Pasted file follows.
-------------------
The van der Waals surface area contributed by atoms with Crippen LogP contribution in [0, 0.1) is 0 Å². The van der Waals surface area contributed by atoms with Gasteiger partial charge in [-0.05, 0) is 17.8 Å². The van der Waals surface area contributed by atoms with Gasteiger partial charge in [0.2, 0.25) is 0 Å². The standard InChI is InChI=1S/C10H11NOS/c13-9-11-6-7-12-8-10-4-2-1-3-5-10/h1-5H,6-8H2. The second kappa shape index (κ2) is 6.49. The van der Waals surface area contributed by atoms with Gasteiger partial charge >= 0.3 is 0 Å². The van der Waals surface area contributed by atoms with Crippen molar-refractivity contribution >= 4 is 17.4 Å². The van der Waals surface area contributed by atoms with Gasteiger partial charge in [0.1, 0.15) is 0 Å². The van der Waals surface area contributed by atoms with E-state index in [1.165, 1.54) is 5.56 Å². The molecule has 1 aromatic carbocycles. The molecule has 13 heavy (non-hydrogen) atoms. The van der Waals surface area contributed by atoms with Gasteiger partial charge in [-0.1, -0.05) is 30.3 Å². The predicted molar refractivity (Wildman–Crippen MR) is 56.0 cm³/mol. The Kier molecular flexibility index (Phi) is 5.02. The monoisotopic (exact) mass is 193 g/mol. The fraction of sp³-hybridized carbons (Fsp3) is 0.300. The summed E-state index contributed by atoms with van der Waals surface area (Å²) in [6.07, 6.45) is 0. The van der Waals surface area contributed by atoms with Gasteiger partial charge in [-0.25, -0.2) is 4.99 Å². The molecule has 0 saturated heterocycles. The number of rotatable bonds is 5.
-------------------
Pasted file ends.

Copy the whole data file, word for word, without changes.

The van der Waals surface area contributed by atoms with Crippen LogP contribution in [0, 0.1) is 0 Å². The van der Waals surface area contributed by atoms with Gasteiger partial charge in [-0.05, 0) is 17.8 Å². The van der Waals surface area contributed by atoms with Gasteiger partial charge in [0.2, 0.25) is 0 Å². The standard InChI is InChI=1S/C10H11NOS/c13-9-11-6-7-12-8-10-4-2-1-3-5-10/h1-5H,6-8H2. The second kappa shape index (κ2) is 6.49. The van der Waals surface area contributed by atoms with Gasteiger partial charge >= 0.3 is 0 Å². The van der Waals surface area contributed by atoms with Crippen molar-refractivity contribution >= 4 is 17.4 Å². The van der Waals surface area contributed by atoms with Gasteiger partial charge in [0.1, 0.15) is 0 Å². The van der Waals surface area contributed by atoms with E-state index in [1.165, 1.54) is 5.56 Å². The molecule has 1 aromatic carbocycles. The molecule has 13 heavy (non-hydrogen) atoms. The van der Waals surface area contributed by atoms with Gasteiger partial charge in [-0.1, -0.05) is 30.3 Å². The predicted molar refractivity (Wildman–Crippen MR) is 56.0 cm³/mol. The Kier molecular flexibility index (Phi) is 5.02. The monoisotopic (exact) mass is 193 g/mol. The fraction of sp³-hybridized carbons (Fsp3) is 0.300. The summed E-state index contributed by atoms with van der Waals surface area (Å²) in [6.07, 6.45) is 0. The van der Waals surface area contributed by atoms with Gasteiger partial charge in [-0.25, -0.2) is 4.99 Å². The molecule has 0 saturated heterocycles. The number of rotatable bonds is 5.